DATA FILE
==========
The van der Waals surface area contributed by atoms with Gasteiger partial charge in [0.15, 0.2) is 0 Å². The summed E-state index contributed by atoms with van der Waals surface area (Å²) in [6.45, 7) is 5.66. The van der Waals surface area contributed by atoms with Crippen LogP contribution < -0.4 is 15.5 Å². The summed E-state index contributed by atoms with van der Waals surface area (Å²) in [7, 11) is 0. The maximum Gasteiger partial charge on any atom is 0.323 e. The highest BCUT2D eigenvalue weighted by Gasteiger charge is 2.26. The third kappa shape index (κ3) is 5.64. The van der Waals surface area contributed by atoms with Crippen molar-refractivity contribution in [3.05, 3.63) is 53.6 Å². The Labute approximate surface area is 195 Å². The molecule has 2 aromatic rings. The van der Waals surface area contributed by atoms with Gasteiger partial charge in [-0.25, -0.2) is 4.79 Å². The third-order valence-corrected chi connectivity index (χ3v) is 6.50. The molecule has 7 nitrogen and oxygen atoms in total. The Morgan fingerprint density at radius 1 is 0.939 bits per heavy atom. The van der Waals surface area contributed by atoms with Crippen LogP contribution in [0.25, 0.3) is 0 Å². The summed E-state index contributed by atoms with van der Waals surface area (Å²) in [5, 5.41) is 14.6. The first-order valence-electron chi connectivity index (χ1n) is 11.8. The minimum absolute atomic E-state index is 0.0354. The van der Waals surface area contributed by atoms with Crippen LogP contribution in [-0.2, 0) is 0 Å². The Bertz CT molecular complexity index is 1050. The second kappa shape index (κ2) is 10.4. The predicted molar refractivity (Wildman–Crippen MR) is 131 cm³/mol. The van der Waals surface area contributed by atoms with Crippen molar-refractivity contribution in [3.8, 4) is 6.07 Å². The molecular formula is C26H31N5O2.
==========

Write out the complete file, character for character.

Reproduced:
The van der Waals surface area contributed by atoms with Gasteiger partial charge in [0.15, 0.2) is 0 Å². The summed E-state index contributed by atoms with van der Waals surface area (Å²) in [6.45, 7) is 5.66. The van der Waals surface area contributed by atoms with Crippen LogP contribution < -0.4 is 15.5 Å². The summed E-state index contributed by atoms with van der Waals surface area (Å²) in [7, 11) is 0. The maximum Gasteiger partial charge on any atom is 0.323 e. The highest BCUT2D eigenvalue weighted by Gasteiger charge is 2.26. The third kappa shape index (κ3) is 5.64. The van der Waals surface area contributed by atoms with Crippen molar-refractivity contribution in [3.05, 3.63) is 53.6 Å². The Labute approximate surface area is 195 Å². The molecule has 2 aromatic rings. The van der Waals surface area contributed by atoms with Gasteiger partial charge in [-0.25, -0.2) is 4.79 Å². The third-order valence-corrected chi connectivity index (χ3v) is 6.50. The molecule has 7 nitrogen and oxygen atoms in total. The Morgan fingerprint density at radius 1 is 0.939 bits per heavy atom. The van der Waals surface area contributed by atoms with Crippen LogP contribution in [0.25, 0.3) is 0 Å². The summed E-state index contributed by atoms with van der Waals surface area (Å²) in [5, 5.41) is 14.6. The first-order valence-electron chi connectivity index (χ1n) is 11.8. The minimum absolute atomic E-state index is 0.0354. The van der Waals surface area contributed by atoms with Crippen LogP contribution in [-0.2, 0) is 0 Å². The Bertz CT molecular complexity index is 1050. The second kappa shape index (κ2) is 10.4. The predicted molar refractivity (Wildman–Crippen MR) is 131 cm³/mol. The van der Waals surface area contributed by atoms with Crippen molar-refractivity contribution in [3.8, 4) is 6.07 Å². The molecular formula is C26H31N5O2.